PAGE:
As noted above, multiple synchronization channels may be defined among the various PCDs in a system. Further the multiple channels may provide timing or synchronization information derived from any of multiple timing sources. As noted above, some or all of the PCDs may include GPS features. GPS features, in addition to providing accurate location information (via longitude, latitude and altitude), are known to provide an accurate timing signal that may be relied upon worldwide for many timing synchronization purposes. One synchronization channel may therefore carry GPS derived synchronization information so long as at least one PCD in the system is GPS equipped and is presently receiving GPS signals. Another synchronization channel may carry locally derived synchronization information—derived from clock circuits local to every PCD of the system. Thus one or more synchronization channels may be available to PCDs wishing to establish a call connection. Where all PCDs engaging in a call connection (typically two devices in a peer-to-peer connection) sense the presence of GPS derived synchronization information on a corresponding synchronization channel, the two devices may use either the GPS derived or locally derived synchronization information on the available synchronization channels. If any of the PCDs wishing to establish a call connection do not sense any GPS derived synchronization information, the PCDs will establish a call using only the locally derived synchronization information. This locally derived synchronization information is, in essence, a least common source of synchronization information. The PCDs may then also monitor the other synchronization channels to determine if more accurate GPS derived synchronization information becomes available.
Element 1000 is first operable to determine whether this PCD has GPS features and is presently receiving a GPS signal. If not, processing continues with element 1006 below.
If this PCD is GPS equipped and has access to a GPS signal, element 1002 is next operable to sense whether a sufficient number of other PCDs have already commenced transmission of GPS derived synchronization information on the pre-defined GPS synchronization channels. As a matter of design choice, all PCDs or any predetermined maximum number (“N”) of the PCDs may be responsible for generating GPS derived synchronization information for use by the PCDs in the system. If a sufficient number (N) of PCDs are generating and transmitting GPS derived synchronization information, processing continues with element 1006. If an insufficient number (N) of PCDs are presently generating GPS derived synchronization information, element 1004 is operable to commence such generation and transmission of GPS derived synchronization information on an appropriate, pre-defined, GPS derived synchronization channel. Processing then continues with element 1006.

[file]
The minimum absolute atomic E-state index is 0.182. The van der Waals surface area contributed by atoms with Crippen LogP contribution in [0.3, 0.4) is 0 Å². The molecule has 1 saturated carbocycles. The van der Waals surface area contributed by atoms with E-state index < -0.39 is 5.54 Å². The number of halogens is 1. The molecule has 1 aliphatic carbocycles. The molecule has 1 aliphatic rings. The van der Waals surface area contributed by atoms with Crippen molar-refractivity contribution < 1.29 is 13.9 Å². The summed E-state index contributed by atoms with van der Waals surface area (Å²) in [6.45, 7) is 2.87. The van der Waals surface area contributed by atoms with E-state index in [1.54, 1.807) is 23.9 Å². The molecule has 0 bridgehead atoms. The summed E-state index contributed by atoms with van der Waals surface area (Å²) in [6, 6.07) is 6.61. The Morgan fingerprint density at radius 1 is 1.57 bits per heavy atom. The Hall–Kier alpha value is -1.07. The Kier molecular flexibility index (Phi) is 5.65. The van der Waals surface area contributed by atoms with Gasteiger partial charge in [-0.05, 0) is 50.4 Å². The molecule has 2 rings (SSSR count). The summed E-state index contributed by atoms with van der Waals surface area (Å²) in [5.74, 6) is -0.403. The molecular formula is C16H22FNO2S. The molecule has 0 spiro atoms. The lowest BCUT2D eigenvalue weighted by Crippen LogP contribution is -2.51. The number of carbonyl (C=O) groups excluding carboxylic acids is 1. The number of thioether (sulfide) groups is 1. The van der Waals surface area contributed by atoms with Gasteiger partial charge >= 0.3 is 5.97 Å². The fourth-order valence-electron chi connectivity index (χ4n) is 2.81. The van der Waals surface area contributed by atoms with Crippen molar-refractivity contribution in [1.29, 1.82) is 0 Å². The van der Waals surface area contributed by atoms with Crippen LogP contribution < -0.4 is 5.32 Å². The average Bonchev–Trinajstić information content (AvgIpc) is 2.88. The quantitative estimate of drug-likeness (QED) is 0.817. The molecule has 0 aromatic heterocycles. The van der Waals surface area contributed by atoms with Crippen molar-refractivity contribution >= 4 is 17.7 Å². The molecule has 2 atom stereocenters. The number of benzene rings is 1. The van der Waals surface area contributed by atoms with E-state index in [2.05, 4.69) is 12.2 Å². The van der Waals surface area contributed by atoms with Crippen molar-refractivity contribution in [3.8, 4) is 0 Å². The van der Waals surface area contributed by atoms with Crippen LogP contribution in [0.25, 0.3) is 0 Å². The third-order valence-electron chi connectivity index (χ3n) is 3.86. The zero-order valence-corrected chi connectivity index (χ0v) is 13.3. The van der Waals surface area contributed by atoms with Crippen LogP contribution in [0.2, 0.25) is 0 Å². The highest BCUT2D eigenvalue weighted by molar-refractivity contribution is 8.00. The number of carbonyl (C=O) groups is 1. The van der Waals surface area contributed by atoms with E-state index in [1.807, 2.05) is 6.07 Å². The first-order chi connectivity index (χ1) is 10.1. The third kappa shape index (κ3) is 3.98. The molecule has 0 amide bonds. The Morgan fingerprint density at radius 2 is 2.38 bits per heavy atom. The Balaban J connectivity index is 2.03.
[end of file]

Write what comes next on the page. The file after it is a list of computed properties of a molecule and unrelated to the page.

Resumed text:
As noted, any number of PCDs may also transmit locally derived synchronization information on corresponding, pre-defined non-GPS derived synchronization channels. Locally derived synchronization information may be generated from local timing source signals (e.g., a clock or timer circuit of other clock signal circuits within every PCD). As above, all PCDs or any predetermined maximum number (“N”) of the PCDs may be responsible for generating non-GPS derived (locally derived) synchronization information for use by the PCDs in the system. Element 1006 is then operable to determine whether a sufficient number of PCDs have commenced transmission of locally derived synchronization information. If a sufficient number of PCDs are already generating the non-GPS synchronization information, this PCD need not do so and element 406 processing completes. Otherwise, element 1008 is operable to commence transmission of locally derived (non-GPS derived) synchronization information on a corresponding synchronization channel.
Those of ordinary skill in the art will recognize that any number (N) of PCDs may be intended to generate the synchronization information (either GPS derived or locally derived). The determination of “N” may be a design choice for the needs of a particular application of the PCDs. If N is “1”, the first PCD to reach that level of initialization will start generating and transmitting the desired synchronization information. However, if that PCD leaves the system, synchronization could be temporarily lost until some other PCD senses the absence of synchronization information and re-initializes to start generation and transmission of the desired synchronization information. Thus it may be preferred in some exemplary applications to permit multiple PCDs to generate and transmit desired synchronization information. Where multiple PCDs are allowed to generate and transmit the synchronization information, the first PCD to do so establishes an arbitrary start for the periodic synchronization information transmission. Second and subsequent PCDs will sense the presence of transmitted synchronization information and will join in the generation and transmission substantially aligning its periodic transmissions with that of the first PCD. Thus the substantially aligned, multiple transmissions of the synchronization information (i.e., an un-encoded bit sequence) will not interfere with other transmissions. Rather, the multiple transmissions will be minimally interfering with one another or even additive in the resulting radio frequency modulated signal representing the synchronization information. Where the multiple PCDs are all generating and transmitting GPS derived synchronization information, they may all agree by design to transmit the desired information at a designated time (e.g., at that start of each second, etc.).